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Labour Behind the Label

Labour Behind the Label

peppermint magazine Love Your Clothes Love Your Clothes aims to raise awareness of the value of clothes and help us make the most of the clothes we already have. We focus on encouraging people to think about way they purchase, use and dispose of clothes. We provide easy and practical tips and advice on how to: make your clothes last longerreduce the environmental impact of laundering your clothesdeal with unwanted clothesmake the most of your wardrobe. This will help reduce our impact on the environment by reducing the amount of carbon, water and waste created through the manufacture, laundry and disposal of clothing while also helping to save money and resources. Love Your Clothes has been developed with industry as part of the Sustainable Clothing Action Plan (SCAP), which is coordinated by WRAP, a not-for-profit organisation and supported by UK Governments (England, Scotland, Wales and Northern Ireland).

Rag Trade Reporter: Michael UsherProducer: Phil Goyen This is a story our major retailers would prefer you didn't see. 60 Minutes has just been inside the third world factories where thousands of workers are making the cut-price clothes that we wear every day. Getting our cameras into the country, and then into the factories, was not easy. The government of Bangladesh is on edge after more than 1000 people died in a factory collapse in April. But once inside, what we saw was eye-opening and makes you think twice about where your clothes come from. Statements: To view Oxfam Australia's statement, click here. Kmart has also issued a statement. To read a statement from Best & Less, click here.

Ethical fashion in Australian chains - Fair trade clothing | Not So Naked The elephant in the room is stirring. It angrily awoke when 1,129 people died, and thousands more were injured in a fashion factory in Bangladesh. It flared its nostrils when a shoe factory that supplies Asics collapsed, killing six. It stomped its feet as 23 people were killed in a Cambodian factory producing clothes for H&M. The ethics of fashion production is demanding our attention. As human beings, we have a responsibility to support the rights of our brothers and sisters in other parts of the world. That's not why I investigated the matter, though. Armed with my background as a newspaper journalist, I thought they would be eager to show consumers how responsible they are. Not one would comment. ASOS was the only retailer to provide any resource to demonstrate its ethics. I'm not here to point fingers. I'll continue to look for ways to reconcile fast fashion and human rights. Where to from here?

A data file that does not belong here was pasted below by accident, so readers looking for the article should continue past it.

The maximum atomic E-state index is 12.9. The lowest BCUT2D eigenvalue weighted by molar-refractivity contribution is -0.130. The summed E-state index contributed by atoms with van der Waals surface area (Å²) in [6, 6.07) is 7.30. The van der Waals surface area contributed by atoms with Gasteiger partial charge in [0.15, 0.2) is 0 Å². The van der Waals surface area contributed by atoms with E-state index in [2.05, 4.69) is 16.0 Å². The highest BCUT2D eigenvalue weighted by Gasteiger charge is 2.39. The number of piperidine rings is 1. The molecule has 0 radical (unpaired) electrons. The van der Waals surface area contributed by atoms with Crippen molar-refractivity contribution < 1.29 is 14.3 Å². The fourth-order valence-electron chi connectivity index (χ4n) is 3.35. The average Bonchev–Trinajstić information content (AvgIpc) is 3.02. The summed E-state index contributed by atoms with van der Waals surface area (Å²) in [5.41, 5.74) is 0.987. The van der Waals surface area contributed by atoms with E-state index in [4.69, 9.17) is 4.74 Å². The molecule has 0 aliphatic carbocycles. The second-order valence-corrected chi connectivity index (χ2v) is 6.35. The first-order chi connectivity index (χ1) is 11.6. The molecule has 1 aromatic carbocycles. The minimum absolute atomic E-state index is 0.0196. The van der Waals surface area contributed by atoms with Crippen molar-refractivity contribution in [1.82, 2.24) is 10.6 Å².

The Detox Catwalk the detox catwalk It’s time to find out which clothing companies are walking the talk to a toxic-free future. Over the past 24 months hundreds of thousands of activists, fashionistas, bloggers and consumers came together to call for fashion without pollution. From record-breaking strip teases to social media storms, people power brought about Detox commitments from 18 major textile companies. Take a look down the runway at the story so far. Now it’s time to see who is acting on their commitments, setting a new Detox trend in the industry, who is holding us back with nothing more than ineffective paper commitments and greenwashed promises and who is lagging behind the pack, unwilling to kick their toxic addiction and commit to Detox. Leaders - Detox committed companies leading the industry towards a toxic-free future with credible timelines, concrete actions and on-the-ground implementation.

British Fashion Council - Estethica - About Estethica - Introduction to esthetica The British Fashion Council founded Estethica to showcase the growing movement of cutting edge designers committed to working eco sustainably. Estethica has evolved to become the hub of London's ethical fashion industry. The success of this initiative, the internationally strongest of its kind, is evident in its rapid growth. Estethica will showcase 9 cutting-edge designers for autumn/winter 2014 at London Fashion Week [^] in the West Wing of Somerset House. All Estethica designers adhere to at least one of the three Estethica principles of fair-trade and ethical practices, organic and recycled materials and are selected for both their ethical credentials and design excellence. In 2011, Estethica celebrated its 5th Anniversary as the industry’s leading showcase of ethical fashion. Estethica is co-curated by Orsola de Castro, founder of green label From Somewhere, Filippo Ricci and The British Fashion Council.